The holy grail of brand recognition has taken over Broadway, which couldn't be more evident as we approach Sunday's 72nd annual Tony Awards honoring a season dominated by highly recognizable pop-culture labels.
"Mean Girls," Tina Fey's adaptation of the hit 2004 movie, and "SpongeBob SquarePants: The Broadway Musical," inspired by the popular Nickelodeon series, lead the nominations with 12 each; "Harry Potter and the Cursed Child," the likely best-play winner, got 10. Then there's the Disney extravaganza "Frozen," for the most part overlooked by the Tony nominators with only three, but going great guns at the box office. (That's along with two entries for best revival — the London import "Angels in America" and Tom Stoppard's "Travesties.")
Interesting, then, that the outlier in the musical category, "The Band's Visit" — a small, quiet show based on the 2007 indie movie of the same name that opened early in the season — seems to be the odds-on favorite to win. It's a poignant story about an Egyptian military band that gets stranded for a night in a barely-on-the-map Israeli town. Still as the voting deadline approached, the surprising and fun-loving "SpongeBob" was gaining momentum, as was "Mean Girls," which looks to win a best-book Tony for everyone's comedic darling Fey.
After last season, when all of the best-play nominees were written by Americans, the category this year has been encroached on by the Brits. Along with "Cursed Child" (Jack Thorne is credited as writer, though director John Tiffany and J.K. Rowling certainly had a hand in it), there's "Farinelli and the King" by Claire van Kampen (whose husband Mark Rylance is nominated for best actor in the play about the mad monarch King Philippe V of Spain) and the Royal Court transfer of Lucy Kirkwood's "The Children," an ecological horror story with roots in the 2011 Fukushima nuclear disaster. Completing the category are two plays by Americans with multicultural roots: Pakistani-American Ayad Akhtar's financial mystery "Junk" and Colombia-born John Leguizamo's uproarious "Latin History for Morons." But the magical, two-part, huge-budget Potter saga seems a lock — surely they hope so at the Lyric Theatre, where extensive renovations suggest plans for a loooong run.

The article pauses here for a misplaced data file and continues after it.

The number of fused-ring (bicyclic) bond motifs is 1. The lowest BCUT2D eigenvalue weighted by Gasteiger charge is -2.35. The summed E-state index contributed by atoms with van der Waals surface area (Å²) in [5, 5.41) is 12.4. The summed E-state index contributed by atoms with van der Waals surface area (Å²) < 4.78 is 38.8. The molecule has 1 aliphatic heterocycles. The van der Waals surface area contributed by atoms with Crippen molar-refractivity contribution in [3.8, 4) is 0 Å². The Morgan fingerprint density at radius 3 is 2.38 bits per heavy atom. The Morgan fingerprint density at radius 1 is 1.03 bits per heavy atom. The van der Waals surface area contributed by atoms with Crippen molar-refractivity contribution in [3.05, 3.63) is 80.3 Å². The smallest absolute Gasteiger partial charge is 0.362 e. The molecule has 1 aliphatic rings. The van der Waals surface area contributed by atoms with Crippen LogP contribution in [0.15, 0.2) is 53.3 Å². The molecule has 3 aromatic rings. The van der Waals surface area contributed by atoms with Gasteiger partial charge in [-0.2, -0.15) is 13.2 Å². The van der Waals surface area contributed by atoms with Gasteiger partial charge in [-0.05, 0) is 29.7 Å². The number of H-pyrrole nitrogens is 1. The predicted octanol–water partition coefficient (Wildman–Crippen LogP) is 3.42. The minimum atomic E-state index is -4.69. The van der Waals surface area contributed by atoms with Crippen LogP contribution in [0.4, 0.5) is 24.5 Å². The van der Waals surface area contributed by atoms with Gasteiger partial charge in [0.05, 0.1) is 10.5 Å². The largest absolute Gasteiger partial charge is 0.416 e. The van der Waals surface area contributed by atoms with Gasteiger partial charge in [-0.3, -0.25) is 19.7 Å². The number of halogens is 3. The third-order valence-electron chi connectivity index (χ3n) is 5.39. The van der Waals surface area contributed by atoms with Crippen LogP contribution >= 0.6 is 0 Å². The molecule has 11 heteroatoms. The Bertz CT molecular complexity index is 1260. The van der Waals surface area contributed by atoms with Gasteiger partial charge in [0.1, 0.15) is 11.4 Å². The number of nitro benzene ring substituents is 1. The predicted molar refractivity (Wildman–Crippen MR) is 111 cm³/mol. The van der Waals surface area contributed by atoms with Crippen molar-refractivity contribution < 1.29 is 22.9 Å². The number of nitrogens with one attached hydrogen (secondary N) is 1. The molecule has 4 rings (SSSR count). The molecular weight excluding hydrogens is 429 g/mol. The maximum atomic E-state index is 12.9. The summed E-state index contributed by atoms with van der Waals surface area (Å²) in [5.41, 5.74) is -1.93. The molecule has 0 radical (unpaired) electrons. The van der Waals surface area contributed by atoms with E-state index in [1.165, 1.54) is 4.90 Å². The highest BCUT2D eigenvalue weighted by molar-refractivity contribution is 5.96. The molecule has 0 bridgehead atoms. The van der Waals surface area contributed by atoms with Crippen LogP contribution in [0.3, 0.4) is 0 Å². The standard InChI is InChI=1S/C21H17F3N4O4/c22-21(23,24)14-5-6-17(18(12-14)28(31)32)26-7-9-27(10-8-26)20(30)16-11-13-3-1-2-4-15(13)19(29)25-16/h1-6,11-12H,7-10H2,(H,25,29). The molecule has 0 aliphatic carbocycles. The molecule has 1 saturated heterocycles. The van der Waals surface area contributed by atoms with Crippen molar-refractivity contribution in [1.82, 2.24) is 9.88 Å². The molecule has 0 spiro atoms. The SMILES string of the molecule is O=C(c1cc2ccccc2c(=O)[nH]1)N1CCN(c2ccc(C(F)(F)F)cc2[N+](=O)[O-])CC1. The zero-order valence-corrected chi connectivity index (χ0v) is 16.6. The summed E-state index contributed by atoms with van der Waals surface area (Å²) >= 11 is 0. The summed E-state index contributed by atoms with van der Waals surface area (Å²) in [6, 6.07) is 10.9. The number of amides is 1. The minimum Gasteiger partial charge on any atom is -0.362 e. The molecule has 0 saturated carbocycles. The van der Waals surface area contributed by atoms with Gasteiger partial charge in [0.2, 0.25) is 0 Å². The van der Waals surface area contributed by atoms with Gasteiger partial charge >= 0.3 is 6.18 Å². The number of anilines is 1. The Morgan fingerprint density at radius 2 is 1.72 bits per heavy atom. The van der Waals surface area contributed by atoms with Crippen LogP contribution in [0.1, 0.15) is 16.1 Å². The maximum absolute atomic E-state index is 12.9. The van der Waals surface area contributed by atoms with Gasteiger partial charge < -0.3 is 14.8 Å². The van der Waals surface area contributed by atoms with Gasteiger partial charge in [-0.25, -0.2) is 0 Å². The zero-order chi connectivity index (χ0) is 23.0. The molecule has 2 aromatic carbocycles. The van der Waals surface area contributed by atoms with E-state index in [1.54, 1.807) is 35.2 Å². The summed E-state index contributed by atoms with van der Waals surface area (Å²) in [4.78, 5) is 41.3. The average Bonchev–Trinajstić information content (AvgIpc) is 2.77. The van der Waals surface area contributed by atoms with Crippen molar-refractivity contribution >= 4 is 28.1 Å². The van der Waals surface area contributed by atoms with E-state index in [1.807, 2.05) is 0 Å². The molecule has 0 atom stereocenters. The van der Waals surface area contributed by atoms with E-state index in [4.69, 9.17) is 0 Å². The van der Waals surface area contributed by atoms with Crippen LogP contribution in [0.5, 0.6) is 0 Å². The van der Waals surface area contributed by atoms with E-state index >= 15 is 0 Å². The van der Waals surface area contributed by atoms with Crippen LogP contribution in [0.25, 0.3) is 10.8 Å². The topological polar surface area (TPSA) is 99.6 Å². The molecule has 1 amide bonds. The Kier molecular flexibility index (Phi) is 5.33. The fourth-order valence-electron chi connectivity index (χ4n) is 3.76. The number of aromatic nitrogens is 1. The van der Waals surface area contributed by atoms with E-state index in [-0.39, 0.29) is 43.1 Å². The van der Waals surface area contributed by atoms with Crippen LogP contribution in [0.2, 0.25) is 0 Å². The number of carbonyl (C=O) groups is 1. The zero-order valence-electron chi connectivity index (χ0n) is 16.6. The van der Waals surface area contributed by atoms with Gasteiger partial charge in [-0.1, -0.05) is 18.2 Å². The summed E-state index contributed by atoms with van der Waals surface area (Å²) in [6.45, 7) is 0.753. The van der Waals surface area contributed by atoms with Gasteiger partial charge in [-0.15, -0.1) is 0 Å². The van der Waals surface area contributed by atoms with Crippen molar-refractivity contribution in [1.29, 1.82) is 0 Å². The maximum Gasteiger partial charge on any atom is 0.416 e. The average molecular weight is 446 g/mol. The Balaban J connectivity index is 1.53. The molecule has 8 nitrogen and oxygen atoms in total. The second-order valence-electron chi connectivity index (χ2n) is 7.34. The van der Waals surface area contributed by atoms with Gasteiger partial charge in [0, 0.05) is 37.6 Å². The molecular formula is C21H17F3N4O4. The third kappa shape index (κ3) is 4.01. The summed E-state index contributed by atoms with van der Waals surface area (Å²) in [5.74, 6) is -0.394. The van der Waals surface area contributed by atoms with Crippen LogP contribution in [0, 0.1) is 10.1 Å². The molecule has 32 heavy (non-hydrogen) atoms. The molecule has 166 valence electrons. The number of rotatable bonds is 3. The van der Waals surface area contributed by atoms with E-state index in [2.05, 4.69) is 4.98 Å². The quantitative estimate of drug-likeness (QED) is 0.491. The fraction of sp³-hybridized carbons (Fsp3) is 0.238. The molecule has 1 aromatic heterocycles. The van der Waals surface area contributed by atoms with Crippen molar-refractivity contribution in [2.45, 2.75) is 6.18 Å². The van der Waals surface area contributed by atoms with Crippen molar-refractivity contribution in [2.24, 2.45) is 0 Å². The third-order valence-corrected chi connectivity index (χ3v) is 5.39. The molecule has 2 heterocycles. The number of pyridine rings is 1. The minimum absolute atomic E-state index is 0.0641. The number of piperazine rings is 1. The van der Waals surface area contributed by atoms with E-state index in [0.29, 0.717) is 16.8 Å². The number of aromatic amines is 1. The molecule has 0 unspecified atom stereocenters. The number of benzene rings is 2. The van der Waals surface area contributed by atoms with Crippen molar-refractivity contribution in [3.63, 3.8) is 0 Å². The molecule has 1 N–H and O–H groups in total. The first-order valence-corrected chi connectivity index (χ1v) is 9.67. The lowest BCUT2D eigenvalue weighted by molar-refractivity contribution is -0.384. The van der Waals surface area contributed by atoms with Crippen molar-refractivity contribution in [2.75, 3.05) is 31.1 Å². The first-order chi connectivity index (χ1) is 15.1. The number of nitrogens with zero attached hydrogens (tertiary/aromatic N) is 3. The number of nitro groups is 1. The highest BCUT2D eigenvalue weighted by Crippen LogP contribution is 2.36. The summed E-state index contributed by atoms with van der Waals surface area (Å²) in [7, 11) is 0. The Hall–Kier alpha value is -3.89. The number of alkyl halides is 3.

The best-revival category — both play and musical — seems more competitive, with the potential for an upset in any number of directions. With 11 nominations, the two-part "Angels in America" became the most nominated play in Tony history, but Edward Albee's "Three Tall Women" has a lot of fans and could pull it out. If there's a sure thing anywhere, it's an almost certain best-actress win for Glenda Jackson, whose return to the stage after two decades in Parliament got serious raves. What's most up for grabs is the musical revival prize. The lavish Lincoln Center's "My Fair Lady," has a bit of an edge, but "Carousel" is doing good business despite its rough story line, and many are charmed by "Once on This Island."
In the acting categories, Rockville Centre-raised Amy Schumer got a surprise best-actress nod for Steve Martin's "Meteor Shower," but she doesn't stand a chance against Jackson. Denzel Washington, star of "The Iceman Cometh," is in a tight best-actor race with Andrew Garfield in "Angels." Lauren Ambrose of "My Fair Lady" heads up the best actress in a musical competition, only because with today's short attention spans, people may have forgotten Katrina Lenk's mesmerizing performance in "The Band's Visit." The real tossup is for best actor in a musical, where four great performances duke it out: Harry Hadden-Paton ("My Fair Lady"), Joshua Henry ("Carousel"), Ethan Slater ("SpongeBob SquarePants") and Tony Shalhoub ("The Band's Visit").
And quickly let's look at who won't win — the people snubbed by the nominators, causing plenty of unhappy reactions from fans. While thrilled with their show's best-musical nod, "Frozen" stars Caissie Levy and Patti Murin were ignored (Murin tweeted her commiserations to Chris Evans, playing in "Lobby Hero" right next door, who also was overlooked). Many were disappointed about the lack of recognition for Laura Benanti in "Meteor Shower" and James McArdle in "Angels." Worse in my book is the lack of love for Alex Newell, the "Glee" star who stopped "Once on This Island" with his emotional "Mama Will Provide." And imagine if Actors' Equity, the union representing Broadway performers, had succeeded in efforts to get the Tony powers to approve awards for best ensemble and best chorus. That would be a real dogfight, one to anticipate next year if the union prevails.
Meanwhile, we'll look forward to Sunday's telecast (8 p.m. on CBS), hosted by Sara Bareilles and Josh Groban, and featuring appearances by a bunch of A-listers including Long Islanders Billy Joel and Patti LuPone, numbers from the nominated musicals, plus a rare television performance by Bruce Springsteen. The music legend was voted a special Tony for his one-man bio-concert that, while not eligible in the competitive categories, is doing wonders for Broadway's bottom line. Come to think of it, when you talk about brand recognition, it's hard to mess with The Boss.
WHAT The 72nd annual Tony Awards
WHEN | WHERE 8 p.m. Sunday on CBS/2
INFO Josh Groban and Sara Bareilles host at Radio City Music Hall.